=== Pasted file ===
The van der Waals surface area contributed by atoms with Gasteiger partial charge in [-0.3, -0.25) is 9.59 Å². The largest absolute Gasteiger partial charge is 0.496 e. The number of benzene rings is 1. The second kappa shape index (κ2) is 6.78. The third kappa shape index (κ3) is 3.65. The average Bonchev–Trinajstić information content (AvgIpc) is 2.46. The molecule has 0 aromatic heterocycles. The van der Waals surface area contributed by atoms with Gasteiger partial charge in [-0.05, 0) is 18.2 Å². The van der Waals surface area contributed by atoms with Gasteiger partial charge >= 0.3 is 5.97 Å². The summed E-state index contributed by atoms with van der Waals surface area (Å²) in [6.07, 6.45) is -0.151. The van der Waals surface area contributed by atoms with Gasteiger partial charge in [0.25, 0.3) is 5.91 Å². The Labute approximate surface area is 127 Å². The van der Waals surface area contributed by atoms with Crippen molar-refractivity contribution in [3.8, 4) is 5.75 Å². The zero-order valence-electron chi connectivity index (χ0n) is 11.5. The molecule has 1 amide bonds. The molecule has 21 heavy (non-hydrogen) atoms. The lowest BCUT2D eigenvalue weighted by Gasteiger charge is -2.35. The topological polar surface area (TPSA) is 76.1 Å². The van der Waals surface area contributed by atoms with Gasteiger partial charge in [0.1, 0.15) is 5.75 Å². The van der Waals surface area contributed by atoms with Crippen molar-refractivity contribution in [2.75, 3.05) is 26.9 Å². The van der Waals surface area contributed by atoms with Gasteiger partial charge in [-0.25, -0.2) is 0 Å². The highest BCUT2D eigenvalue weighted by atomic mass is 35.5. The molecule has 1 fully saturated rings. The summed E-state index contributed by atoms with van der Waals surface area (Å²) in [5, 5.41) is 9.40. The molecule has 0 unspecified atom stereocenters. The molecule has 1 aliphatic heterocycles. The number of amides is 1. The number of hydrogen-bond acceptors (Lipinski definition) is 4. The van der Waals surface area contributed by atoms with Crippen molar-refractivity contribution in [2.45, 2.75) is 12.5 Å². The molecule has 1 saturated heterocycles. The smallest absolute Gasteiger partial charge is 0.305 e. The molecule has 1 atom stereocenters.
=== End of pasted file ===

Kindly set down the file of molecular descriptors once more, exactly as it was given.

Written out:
The van der Waals surface area contributed by atoms with Gasteiger partial charge in [-0.3, -0.25) is 9.59 Å². The largest absolute Gasteiger partial charge is 0.496 e. The number of benzene rings is 1. The second kappa shape index (κ2) is 6.78. The third kappa shape index (κ3) is 3.65. The average Bonchev–Trinajstić information content (AvgIpc) is 2.46. The molecule has 0 aromatic heterocycles. The van der Waals surface area contributed by atoms with Gasteiger partial charge in [-0.05, 0) is 18.2 Å². The van der Waals surface area contributed by atoms with Gasteiger partial charge >= 0.3 is 5.97 Å². The summed E-state index contributed by atoms with van der Waals surface area (Å²) in [6.07, 6.45) is -0.151. The van der Waals surface area contributed by atoms with Gasteiger partial charge in [0.25, 0.3) is 5.91 Å². The Labute approximate surface area is 127 Å². The van der Waals surface area contributed by atoms with Crippen molar-refractivity contribution in [3.8, 4) is 5.75 Å². The zero-order valence-electron chi connectivity index (χ0n) is 11.5. The molecule has 1 amide bonds. The molecule has 21 heavy (non-hydrogen) atoms. The lowest BCUT2D eigenvalue weighted by Gasteiger charge is -2.35. The topological polar surface area (TPSA) is 76.1 Å². The van der Waals surface area contributed by atoms with Gasteiger partial charge in [0.1, 0.15) is 5.75 Å². The van der Waals surface area contributed by atoms with Crippen molar-refractivity contribution in [2.75, 3.05) is 26.9 Å². The van der Waals surface area contributed by atoms with Gasteiger partial charge in [-0.25, -0.2) is 0 Å². The highest BCUT2D eigenvalue weighted by atomic mass is 35.5. The molecule has 1 fully saturated rings. The summed E-state index contributed by atoms with van der Waals surface area (Å²) in [5, 5.41) is 9.40. The molecule has 0 unspecified atom stereocenters. The molecule has 1 aliphatic heterocycles. The number of amides is 1. The number of hydrogen-bond acceptors (Lipinski definition) is 4. The van der Waals surface area contributed by atoms with Crippen molar-refractivity contribution in [2.45, 2.75) is 12.5 Å². The molecule has 1 saturated heterocycles. The smallest absolute Gasteiger partial charge is 0.305 e. The molecule has 1 atom stereocenters.